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Martinez v. FCA U.S. LLC

United States District Court, C.D. California

January 15, 2020

Adrianna Martinez
FCA U.S. LLC et al

          Present: The Honorable STEPHEN V. WILSON, U.S. DISTRICT JUDGE



         On August 15, 2019, Plaintiff Adrianna Martinez (“Plaintiff”) filed this lawsuit in California state court against FCA U.S. LLC (“FCA”). Dkt. 1-2. Plaintiff alleged numerous violations of California's Song-Beverly Act (as well as a breach of the implied warranty of merchantability) regarding a 2018 Dodge Durango leased by Plaintiff on Aug. 25, 2018. Id. On September 18, 2019 FCA filed a Notice of Removal with this Court on the basis of diversity jurisdiction, asserting that the parties are completely diverse, and that the amount in controversy exceeds $75, 000. Dkt. 1. FCA then filed an Answer on Sept. 25, 2019. Dkt. 11.

         On October 4, 2019 Plaintiff filed a First Amended Complaint (“FAC”), which added a second defendant, Champion Dodge, LLC (“Dealership”), who is alleged to be an auto dealership operating in California. Dkt. 14 at 3. Plaintiff includes a breach of the implied warranty of merchantability against the Dealership. Id. Plaintiff then moved to remand the case to state court, arguing that complete diversity no longer exists. Dkt. 19. FCA has filed a motion to strike, asserting that the Dealership should be stricken from Plaintiff's First Amended Complaint. Dkt. 22. For the reasons articulated below, Plaintiff's motion to remand is GRANTED and Defendant's motion to strike is DENIED.

         1. Plaintiff's Motion to Remand to State Court

         Plaintiff's motion to remand this case asserts that because the Dealership has been added to this action as a defendant and is domiciled in California (like Plaintiff), complete diversity under 28 U.S.C. § 1332(a) no longer exists, depriving this Court of jurisdiction and requiring remand. Dkt. 19-1 at 1. Plaintiff also asserts that her FAC was properly filed because pursuant to Fed.R.Civ.P. 15(a)(1)(B), the FAC was filed within 21 days of service of a responsive pleading (FCA's Answer here) by filing it Oct. 4, 2019 following FCA's Answer filed on Sept. 25, 2019. Dkt. 28 at 2.

         FCA opposes Plaintiff's motion to remand, and argues that because adding the Dealership as a non-diverse defendant would destroy diversity jurisdiction, the appropriate standard to evaluate Plaintiff's motion under is instead 28 U.S.C. § 1447(e), which provides that after an action is removed, amd “the plaintiff seeks to join additional defendants whose joinder would destroy subject matter jurisdiction, the court may deny joinder, or permit joinder and remand the action to the State court.” Dkt. 26 at 4. FCA then argues that Plaintiff's FAC included the Dealership as a defendant solely to defeat diversity jurisdiction, and that under the relevant legal standard for considering joinder of non-diverse parties (the Murphy factors commonly applied in the Central District of California), joinder of the Dealership should be denied along with the motion to remand. Id. at 4-7. In response, Plaintiff argues that the Murphy factors favor permitting joinder of the Dealership (and remand to state court), and that prior to additional investigation undertaken following the filing of this lawsuit in preparation for initial disclosures, Plaintiff did not realize that an implied warranty claim against the Dealership was also warranted by the facts of the case. Dkt. 28 at 4.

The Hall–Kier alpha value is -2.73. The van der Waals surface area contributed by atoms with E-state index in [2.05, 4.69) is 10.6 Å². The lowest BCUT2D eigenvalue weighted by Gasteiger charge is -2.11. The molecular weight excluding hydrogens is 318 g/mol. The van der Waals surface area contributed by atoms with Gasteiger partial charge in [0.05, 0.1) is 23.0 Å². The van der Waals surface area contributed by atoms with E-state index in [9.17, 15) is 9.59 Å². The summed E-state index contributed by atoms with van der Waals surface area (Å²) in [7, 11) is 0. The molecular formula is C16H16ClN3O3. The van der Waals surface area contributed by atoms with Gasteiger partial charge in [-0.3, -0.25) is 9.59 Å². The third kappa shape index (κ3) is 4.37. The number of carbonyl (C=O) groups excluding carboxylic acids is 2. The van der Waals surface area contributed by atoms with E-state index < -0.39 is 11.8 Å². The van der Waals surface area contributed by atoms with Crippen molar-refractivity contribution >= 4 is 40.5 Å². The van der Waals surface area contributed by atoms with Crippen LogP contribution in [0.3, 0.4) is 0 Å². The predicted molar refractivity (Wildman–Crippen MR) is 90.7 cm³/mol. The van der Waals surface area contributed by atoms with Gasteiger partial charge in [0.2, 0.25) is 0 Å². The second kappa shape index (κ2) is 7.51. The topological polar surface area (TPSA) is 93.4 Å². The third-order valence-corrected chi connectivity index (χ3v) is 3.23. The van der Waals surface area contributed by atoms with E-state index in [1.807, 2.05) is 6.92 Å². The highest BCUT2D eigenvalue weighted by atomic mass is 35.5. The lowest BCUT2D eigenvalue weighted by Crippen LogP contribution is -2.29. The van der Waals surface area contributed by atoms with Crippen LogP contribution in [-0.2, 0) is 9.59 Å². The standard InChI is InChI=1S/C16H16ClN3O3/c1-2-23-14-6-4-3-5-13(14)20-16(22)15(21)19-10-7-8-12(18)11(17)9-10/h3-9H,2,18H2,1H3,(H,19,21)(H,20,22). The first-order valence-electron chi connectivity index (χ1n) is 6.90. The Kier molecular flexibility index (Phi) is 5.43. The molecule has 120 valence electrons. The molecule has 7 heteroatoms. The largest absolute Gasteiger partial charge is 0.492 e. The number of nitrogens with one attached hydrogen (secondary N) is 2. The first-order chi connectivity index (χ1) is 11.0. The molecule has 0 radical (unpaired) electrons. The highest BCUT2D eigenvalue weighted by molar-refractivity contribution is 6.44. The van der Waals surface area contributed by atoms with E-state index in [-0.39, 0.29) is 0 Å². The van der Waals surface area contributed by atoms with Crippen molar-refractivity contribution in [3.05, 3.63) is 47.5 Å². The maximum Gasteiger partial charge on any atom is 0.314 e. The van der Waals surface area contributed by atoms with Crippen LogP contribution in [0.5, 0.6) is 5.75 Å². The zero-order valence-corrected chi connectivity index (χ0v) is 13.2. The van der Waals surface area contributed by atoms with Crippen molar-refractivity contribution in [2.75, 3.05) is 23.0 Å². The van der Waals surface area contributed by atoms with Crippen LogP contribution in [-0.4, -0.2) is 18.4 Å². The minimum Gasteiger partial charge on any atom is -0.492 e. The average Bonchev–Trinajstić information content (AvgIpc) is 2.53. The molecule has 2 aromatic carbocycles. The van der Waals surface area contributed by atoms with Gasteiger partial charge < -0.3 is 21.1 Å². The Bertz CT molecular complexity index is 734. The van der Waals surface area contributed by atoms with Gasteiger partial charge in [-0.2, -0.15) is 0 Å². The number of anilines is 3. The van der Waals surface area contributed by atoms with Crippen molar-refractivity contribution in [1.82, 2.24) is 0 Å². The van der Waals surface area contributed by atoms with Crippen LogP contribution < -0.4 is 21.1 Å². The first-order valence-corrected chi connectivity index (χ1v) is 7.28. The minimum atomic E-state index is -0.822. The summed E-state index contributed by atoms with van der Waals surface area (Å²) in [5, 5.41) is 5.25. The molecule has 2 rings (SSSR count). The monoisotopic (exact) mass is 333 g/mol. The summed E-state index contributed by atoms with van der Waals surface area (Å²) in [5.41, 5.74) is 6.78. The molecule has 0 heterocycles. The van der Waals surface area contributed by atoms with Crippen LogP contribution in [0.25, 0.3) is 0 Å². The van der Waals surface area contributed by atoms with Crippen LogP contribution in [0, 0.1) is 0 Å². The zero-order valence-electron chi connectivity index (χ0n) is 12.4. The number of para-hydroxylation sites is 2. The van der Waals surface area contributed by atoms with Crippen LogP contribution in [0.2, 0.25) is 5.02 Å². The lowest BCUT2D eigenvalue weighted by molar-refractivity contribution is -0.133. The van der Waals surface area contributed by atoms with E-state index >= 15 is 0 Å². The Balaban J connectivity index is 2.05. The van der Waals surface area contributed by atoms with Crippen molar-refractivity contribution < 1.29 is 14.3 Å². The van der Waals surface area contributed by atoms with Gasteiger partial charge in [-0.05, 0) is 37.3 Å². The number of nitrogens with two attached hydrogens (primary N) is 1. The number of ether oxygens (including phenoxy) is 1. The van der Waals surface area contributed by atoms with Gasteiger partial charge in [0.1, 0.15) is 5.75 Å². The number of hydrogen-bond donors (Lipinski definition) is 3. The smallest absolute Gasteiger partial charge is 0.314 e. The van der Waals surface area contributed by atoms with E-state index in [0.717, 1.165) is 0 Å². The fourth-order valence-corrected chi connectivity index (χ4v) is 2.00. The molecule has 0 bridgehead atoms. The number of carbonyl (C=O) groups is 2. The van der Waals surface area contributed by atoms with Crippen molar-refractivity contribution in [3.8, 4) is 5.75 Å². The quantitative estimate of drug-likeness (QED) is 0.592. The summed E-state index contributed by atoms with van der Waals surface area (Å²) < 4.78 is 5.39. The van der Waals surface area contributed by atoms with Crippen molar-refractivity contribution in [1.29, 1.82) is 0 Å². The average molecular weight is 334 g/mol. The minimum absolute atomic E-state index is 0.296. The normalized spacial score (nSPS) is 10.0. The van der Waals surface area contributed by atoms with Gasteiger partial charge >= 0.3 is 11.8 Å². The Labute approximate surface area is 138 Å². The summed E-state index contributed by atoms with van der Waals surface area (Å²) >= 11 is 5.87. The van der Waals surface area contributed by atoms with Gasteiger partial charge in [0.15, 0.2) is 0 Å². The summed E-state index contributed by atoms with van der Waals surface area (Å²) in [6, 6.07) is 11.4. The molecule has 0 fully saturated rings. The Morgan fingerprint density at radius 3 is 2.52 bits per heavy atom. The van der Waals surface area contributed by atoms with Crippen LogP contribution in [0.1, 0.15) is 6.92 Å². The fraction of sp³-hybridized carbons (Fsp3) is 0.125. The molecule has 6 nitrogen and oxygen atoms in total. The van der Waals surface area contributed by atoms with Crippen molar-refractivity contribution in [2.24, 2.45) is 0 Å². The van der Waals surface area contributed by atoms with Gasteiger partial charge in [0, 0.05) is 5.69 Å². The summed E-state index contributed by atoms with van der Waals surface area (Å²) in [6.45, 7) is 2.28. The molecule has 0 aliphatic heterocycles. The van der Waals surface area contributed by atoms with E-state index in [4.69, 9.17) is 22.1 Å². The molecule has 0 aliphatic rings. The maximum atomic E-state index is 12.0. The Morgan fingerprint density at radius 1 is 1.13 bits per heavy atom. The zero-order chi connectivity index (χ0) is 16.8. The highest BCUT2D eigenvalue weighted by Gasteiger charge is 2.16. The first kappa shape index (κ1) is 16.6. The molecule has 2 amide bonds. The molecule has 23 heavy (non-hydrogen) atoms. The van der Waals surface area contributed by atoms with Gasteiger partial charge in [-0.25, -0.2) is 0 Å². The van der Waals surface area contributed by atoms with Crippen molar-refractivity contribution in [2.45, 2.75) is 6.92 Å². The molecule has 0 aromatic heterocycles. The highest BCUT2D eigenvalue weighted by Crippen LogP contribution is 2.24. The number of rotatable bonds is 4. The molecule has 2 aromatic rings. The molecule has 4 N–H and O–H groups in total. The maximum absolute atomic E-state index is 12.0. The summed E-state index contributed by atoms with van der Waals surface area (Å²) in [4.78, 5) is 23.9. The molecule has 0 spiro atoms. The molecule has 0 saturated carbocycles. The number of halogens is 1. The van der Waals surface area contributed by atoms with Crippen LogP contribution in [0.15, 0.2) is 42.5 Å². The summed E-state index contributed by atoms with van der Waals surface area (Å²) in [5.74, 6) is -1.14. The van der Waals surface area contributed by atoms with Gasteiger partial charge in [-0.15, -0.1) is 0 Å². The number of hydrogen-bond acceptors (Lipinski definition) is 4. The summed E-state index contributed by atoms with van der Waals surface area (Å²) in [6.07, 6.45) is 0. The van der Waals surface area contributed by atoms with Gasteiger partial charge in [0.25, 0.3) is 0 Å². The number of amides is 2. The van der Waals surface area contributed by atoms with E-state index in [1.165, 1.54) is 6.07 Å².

The Court agrees with the substantial weight of district court opinions in the Ninth Circuit choosing to analyze joinder or amendment of claims to add a non-diverse defendant under § 1447(e) as opposed to Rule 15(a)(1)'s amendment as-of-right standard. See Marroquin v. Target Corp., 2019 WL 2005793, at *4-5 (C.D. Cal. May 7, 2019) (collecting cases); McGrath v. Home Depot USA, Inc., 298 F.R.D. 601, 606 (S.D. Cal. 2014). This approach is appropriate because it permits courts to determine whether any amendment “as of right” to add non-diverse defendants is intended to destroy diversity jurisdiction or otherwise thwart federal jurisdiction and allows courts to consider the full context of the attempted joinder of a non-diverse defendant. See Marroquin, 2019 WL 2005793, at *5.

         Therefore, the Court chooses to construe this motion to remand as a motion for leave to amend subject to consideration of the Murphy factors under 28 U.S.C. § 1447(e). Murphy v. Am. Gen. Life Ins. Co., 74 F.Supp.3d 1267, 1278 (C.D. Cal. 2015). These factors include:

1. Whether the party sought to be joined is needed for just adjudication and would be joined under Fed.R.Civ.P. 19(a)
2. Whether the statute of limitations would prevent the filing of a new action against the new defendant should the court deny joinder;
3. Whether there has been unexplained delay in seeking the joinder;
4. Whether the joinder is solely for the purpose of defeating ...

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